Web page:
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 The Tactical Traveler

joe A BUSINESS-TRAVEL BRIEFING
FOR MARCH 30, 2000


BY JOE BRANCATELLI

This week: The in-flight space race gets nasty; how to profit from the fallout of the US Airways settlement; how we know the "experts" ain't; DFW creates a consolidated rental-car center and terminal shuttle; the Star Alliance creates an around-the-world fare; and more.

COUNTER INTELLIGENCE: The In-Flight Space Race Gets Nasty
United and American airlines are racing to convince customers that their proprietary approaches to adding legroom to coach seats is the one true way to a comfortable flight. Along the way, the space race is getting nasty, with each airline sniping at the other's concept. Since lsat August, United has reconfiguring 450 domestic aircraft with "Economy Plus," a dedicated area at the front of the coach cabin thath offers seats with as much as five extra inches of legroom. Economy Plus is available to travelers who pay full coach fares or premier members of United's frequent-flyer program. United Shuttle flights will not offer Economy Plus; no decision has been made about United's international planes. In contrast, American's plan was launched in February and will add 3-5 inches of legroom at every coach seat in airline's fleet. American says 50 planes were reconfigured by last week and half the domestic fleet of 609 aircraft will be converted by June. The remaining domestic planes will be reconfigured by November, then work will begin on American's 98 international aircraft. American's "one-size-fits-all approach just doesn't work," United president Rono Dutta said recently. "Economy Plus responds to the needs of business travelers. It recognizes that different customers have different needs." Meanwhile, American is bashing Economy Plus. "We think everybody deserves more room in coach," an American executive told me last week. "Besides, you can't police two sections in one cabin. As soon as the doors close, passengers are rushing to fill empty [Economy Plus seats] and no one stops them. It's really disruptive."

DOLLAR WATCH: Profiting from the Fallout at US Airways
There was no strike or shutdown at US Airways, but the fallout from management's brinkmanship may benefit frequent flyers and full-fare travelers in coming months. As you'll recall, airline executives vowed to shut the airline if no deal was reached last weekend. The airline got its agreement with flight attendants, but travelers chose to avoid the chaos and have booked away from the carrier for weeks and months to come. "Advance bookings, especially at business fares, are disastrous," one US Airways official told me. "We'll have to scramble to get people back." The airline's first attempts at recovery were swift and predictable: On Monday, it launched a sale on leisure fares purchased by April 3 and a system-wide double mileage offer valid until May 15. But since US Airways was having trouble luring full-fare flyers in the months before the strike, more remedial measures seem sure to follow. "We need to be creative," another executive said. "We need very inventive perks and promotions if we hope to get business travelers to return." What should you look for? Targeted promotions on specific routes, private sales announced only to the airline's most frequent flyers, and perhaps an offer of instant elite status in the Dividend Miles frequent-flyer plan.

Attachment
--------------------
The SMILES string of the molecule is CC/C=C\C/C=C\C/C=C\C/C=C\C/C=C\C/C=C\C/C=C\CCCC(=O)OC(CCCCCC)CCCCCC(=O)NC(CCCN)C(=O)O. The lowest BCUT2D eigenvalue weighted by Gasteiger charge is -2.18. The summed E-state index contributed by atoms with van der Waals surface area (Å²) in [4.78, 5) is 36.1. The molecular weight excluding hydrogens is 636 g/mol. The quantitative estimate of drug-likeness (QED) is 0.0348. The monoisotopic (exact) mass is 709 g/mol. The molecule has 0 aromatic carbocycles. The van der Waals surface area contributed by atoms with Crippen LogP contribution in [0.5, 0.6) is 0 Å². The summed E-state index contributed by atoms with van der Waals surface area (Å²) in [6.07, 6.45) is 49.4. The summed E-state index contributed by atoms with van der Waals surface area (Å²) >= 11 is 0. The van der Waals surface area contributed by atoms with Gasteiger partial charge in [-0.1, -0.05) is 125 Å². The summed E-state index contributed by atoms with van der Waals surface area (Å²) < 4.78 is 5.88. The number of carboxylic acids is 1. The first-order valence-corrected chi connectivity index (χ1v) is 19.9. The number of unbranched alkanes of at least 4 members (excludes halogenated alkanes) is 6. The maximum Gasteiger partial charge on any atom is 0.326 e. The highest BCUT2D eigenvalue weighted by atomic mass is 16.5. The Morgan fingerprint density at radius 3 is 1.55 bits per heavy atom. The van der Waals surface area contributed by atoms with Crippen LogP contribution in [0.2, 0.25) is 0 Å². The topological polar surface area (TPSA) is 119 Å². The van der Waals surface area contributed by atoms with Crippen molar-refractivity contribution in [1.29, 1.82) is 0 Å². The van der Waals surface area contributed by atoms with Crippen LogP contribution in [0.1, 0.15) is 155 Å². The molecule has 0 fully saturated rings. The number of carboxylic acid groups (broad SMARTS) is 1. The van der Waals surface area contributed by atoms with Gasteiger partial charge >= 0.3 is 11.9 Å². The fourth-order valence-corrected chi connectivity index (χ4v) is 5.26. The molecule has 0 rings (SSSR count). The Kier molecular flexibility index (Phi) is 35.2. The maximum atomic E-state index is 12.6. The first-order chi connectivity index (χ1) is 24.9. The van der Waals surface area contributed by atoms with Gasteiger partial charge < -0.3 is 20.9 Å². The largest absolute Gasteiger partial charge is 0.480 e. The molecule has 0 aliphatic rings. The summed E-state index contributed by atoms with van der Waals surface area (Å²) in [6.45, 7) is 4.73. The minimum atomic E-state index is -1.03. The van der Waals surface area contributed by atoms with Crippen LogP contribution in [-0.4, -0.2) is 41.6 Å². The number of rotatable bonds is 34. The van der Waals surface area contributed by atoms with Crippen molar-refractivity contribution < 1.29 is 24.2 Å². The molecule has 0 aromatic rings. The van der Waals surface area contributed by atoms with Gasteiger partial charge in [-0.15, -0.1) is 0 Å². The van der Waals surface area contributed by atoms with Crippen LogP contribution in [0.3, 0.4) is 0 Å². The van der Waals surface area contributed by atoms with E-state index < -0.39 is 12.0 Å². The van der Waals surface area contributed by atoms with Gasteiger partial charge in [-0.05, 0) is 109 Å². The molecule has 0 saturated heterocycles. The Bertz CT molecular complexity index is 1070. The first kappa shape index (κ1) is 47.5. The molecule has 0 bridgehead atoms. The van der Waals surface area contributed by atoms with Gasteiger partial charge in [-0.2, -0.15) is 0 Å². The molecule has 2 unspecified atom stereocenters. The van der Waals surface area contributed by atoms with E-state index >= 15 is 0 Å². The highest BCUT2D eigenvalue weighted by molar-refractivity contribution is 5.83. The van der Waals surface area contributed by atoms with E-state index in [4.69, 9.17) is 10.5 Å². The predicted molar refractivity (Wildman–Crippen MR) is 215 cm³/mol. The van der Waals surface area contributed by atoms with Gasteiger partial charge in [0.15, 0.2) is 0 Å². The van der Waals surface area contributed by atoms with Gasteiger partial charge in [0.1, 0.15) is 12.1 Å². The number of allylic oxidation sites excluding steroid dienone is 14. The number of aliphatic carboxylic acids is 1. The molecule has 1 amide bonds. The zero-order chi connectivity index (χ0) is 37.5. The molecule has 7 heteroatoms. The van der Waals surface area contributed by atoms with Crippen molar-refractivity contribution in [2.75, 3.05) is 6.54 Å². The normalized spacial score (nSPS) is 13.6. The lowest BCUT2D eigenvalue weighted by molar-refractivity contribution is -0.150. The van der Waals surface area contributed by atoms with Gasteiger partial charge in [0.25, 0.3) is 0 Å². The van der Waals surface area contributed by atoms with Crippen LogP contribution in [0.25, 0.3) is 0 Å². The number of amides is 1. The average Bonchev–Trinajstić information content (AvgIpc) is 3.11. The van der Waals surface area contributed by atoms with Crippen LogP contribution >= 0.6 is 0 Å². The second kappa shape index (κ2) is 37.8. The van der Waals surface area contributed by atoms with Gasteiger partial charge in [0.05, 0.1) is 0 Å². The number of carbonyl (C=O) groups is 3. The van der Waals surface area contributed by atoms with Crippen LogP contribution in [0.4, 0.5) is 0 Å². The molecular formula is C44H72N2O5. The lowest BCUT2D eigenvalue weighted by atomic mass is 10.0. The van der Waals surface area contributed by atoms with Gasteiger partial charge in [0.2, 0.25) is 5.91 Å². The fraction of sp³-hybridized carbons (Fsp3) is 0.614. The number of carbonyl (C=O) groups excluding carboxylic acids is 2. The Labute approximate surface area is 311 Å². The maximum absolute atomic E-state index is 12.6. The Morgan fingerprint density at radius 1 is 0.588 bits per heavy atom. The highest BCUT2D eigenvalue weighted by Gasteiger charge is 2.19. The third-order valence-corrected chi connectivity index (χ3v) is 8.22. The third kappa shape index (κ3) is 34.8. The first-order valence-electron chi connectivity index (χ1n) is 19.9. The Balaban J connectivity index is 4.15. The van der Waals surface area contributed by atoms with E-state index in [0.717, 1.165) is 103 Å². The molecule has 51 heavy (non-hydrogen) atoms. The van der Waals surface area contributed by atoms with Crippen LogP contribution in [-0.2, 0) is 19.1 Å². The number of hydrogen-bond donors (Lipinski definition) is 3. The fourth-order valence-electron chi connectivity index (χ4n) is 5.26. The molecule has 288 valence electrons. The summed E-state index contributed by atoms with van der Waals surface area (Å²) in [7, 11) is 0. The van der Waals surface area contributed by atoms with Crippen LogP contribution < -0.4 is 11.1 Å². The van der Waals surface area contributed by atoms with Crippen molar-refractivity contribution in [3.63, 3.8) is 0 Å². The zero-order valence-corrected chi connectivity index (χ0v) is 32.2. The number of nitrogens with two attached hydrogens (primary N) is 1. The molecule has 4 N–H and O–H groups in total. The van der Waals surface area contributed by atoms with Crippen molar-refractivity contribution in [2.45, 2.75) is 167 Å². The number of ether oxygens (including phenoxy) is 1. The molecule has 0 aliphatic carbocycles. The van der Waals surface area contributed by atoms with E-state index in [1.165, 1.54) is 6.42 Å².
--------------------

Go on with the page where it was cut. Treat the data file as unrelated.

CYBERTRAVELER: "Surprisingly," the Experts Aren't
Gomez Advisors is one of a growing cadre that claims Internet expertise. Or, as the press release announcing the result of its "Spring 2000 Internet Airline Scorecard" immodestly suggests, Gomez is "the world's leading e-commerce authority." What do these experts know about the airlines? Here's how Krista Pappas, director of travel at Gomez Advisors, assesses things: "Online and offline airlines are taking major strides to meet the needs of loyal customers, but surprisingly, we're still not seeing consistent customer service." If you're as clueless as Gomez about the airlines, you'll surely be interested in learning how they rate the websites of 23 U.S. carriers.

ON THE FLY: Business-Travel News You Need to Know
Dallas-Fort Worth has opened a 200-acre Rental Car Center. All 11 "on airport" rental firms operate from the facility. A consolidated bus service shuttles travelers between terminals and the rental center. … Swissôtel gets its first property in London on May 1 when it assumes management of The Howard Hotel. … The Federal Aviation Administration is worried that bulkhead cracks could cause a loss of cabin pressure on older Boeing 737s. But it's not too worried. The FAA ordered inspection of 2,500 planes, but gave the airlines four years to complete the review. … Japan's three major carriers--Japan Airlines, All Nippon and Japan Air System--are launching a joint shuttle service between Tokyo's Haneda Airport and Osaka. About 35 million people a year travel between Tokyo and Osaka, but most use the high-speed "bullet train." All three carriers currently fly Tokyo-Osaka routes; the shuttle will be cobbled together from existing flights in an attempt to steal market share from the train.

WEEKLY WONDER: Chasing Stars Around the World
The twelve Star Alliance [http://www.staralliance.com] airlines are offering "Starlite" round-the-world fares starting at $2,049 a person. The fare covers a maximum of 26,000 miles. A minimum of three stops is required; a maximum of five stopovers is permitted. First and business-class fares are also available.

This column originally appeared at biztravel.com.

Copyright © 1993-2007 by Joe Brancatelli. All rights reserved.